Tuesday, August 14, 2018 – In much of America, summer unofficially ends during the next two weeks and another school year begins. We’ll begin seeing news reports about Parkland, Florida and Santa Fe, Texas and other venues where shootings have killed students and teachers. And we’ll shudder once again thinking that somebody with a gun will get into a school and start shooting. Another student with a grudge about a lost love affair or failure on a test paper? How about a cop? One who is returning fire at an active shooter?
Parents who have lost children to school shootings, news media on a reportage rampage, politicians who continue arguing over banning guns for those under 21…they are all part of the developing story of how to keep our students safe. Finally, educational administrators, legislators and law enforcement have found something on which they can all agree: making our schools hard targets.
What that means is found not just in the increasing number of schools that are hiring “resource officers” – cops, really – who have gone through specialized training to protect students from disturbed shooters who have made revenge for their own mental misgivings a motivation for murder, but taking steps to restrict access to what have become easy target schools. Airport styled access, electronically operated doors, metal detectors, even altered image perimeter fencing and, in some cases, retinal scanning of visitors, delivery vendors and other non-student personnel, possibly even including parents of students and faculty visitors are all on the table for discussion, installation and operation. Clearly, education is changing from the muzzle of a gun to the training of non-first responders built into the blueprint of new school-day educational administration.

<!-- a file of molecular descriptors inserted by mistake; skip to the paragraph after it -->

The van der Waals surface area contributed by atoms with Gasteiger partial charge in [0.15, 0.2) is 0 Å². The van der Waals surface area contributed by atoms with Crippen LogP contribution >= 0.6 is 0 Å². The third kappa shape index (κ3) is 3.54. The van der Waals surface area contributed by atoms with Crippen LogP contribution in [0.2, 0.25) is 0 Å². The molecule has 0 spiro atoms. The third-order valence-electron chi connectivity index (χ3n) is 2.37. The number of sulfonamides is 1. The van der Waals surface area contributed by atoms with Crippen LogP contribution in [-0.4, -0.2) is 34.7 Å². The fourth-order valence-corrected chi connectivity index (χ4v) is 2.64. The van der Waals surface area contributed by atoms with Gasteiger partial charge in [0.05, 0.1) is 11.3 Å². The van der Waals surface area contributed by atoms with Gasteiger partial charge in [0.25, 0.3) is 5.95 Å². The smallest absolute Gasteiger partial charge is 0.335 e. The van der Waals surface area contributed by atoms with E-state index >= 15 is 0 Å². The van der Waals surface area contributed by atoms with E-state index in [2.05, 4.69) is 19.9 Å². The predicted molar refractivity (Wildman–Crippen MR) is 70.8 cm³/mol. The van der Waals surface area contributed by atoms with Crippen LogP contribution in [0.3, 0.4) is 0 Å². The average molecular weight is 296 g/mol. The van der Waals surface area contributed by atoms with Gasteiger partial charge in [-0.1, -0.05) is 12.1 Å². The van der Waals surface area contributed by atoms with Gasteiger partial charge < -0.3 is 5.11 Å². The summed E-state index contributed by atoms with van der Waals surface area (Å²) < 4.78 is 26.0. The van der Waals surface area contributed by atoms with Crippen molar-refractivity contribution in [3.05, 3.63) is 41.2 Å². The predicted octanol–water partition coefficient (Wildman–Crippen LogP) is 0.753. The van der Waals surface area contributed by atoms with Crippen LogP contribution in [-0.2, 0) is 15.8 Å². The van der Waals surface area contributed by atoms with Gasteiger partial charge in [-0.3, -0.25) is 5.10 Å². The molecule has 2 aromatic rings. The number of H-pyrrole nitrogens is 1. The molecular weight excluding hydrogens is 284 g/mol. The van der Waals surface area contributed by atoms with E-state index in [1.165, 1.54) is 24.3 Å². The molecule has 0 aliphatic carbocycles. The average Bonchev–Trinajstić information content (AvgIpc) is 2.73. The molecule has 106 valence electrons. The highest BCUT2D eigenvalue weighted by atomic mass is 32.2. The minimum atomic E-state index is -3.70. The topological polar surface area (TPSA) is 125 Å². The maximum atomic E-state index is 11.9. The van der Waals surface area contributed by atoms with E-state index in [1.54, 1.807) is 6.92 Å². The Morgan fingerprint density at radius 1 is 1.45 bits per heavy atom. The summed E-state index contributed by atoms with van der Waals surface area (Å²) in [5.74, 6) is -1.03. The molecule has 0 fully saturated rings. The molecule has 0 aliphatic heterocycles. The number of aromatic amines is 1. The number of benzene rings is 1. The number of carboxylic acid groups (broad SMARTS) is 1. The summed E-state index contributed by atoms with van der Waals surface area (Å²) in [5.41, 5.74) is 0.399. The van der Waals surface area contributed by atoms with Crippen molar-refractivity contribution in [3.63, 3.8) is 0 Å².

While there is merit to armed teachers, there is also validity to the notion that teachers should not be compelled to act as primary protectors in place of trained resource personnel. As backups to such official defenders, armed teachers have a role to play, not just as educators but maybe even as civilian EMTs in cases of avoiding fatalities. While there may be some federal help available via either legislation or executive orders, state school districts will need to request funding from local governmental sources. While many people will rail against what may amount to increased taxes at the state, city or county levels, the message of an old political wartime saw is becoming clearer with the start of each new school year: of which do you want more, guns or butter?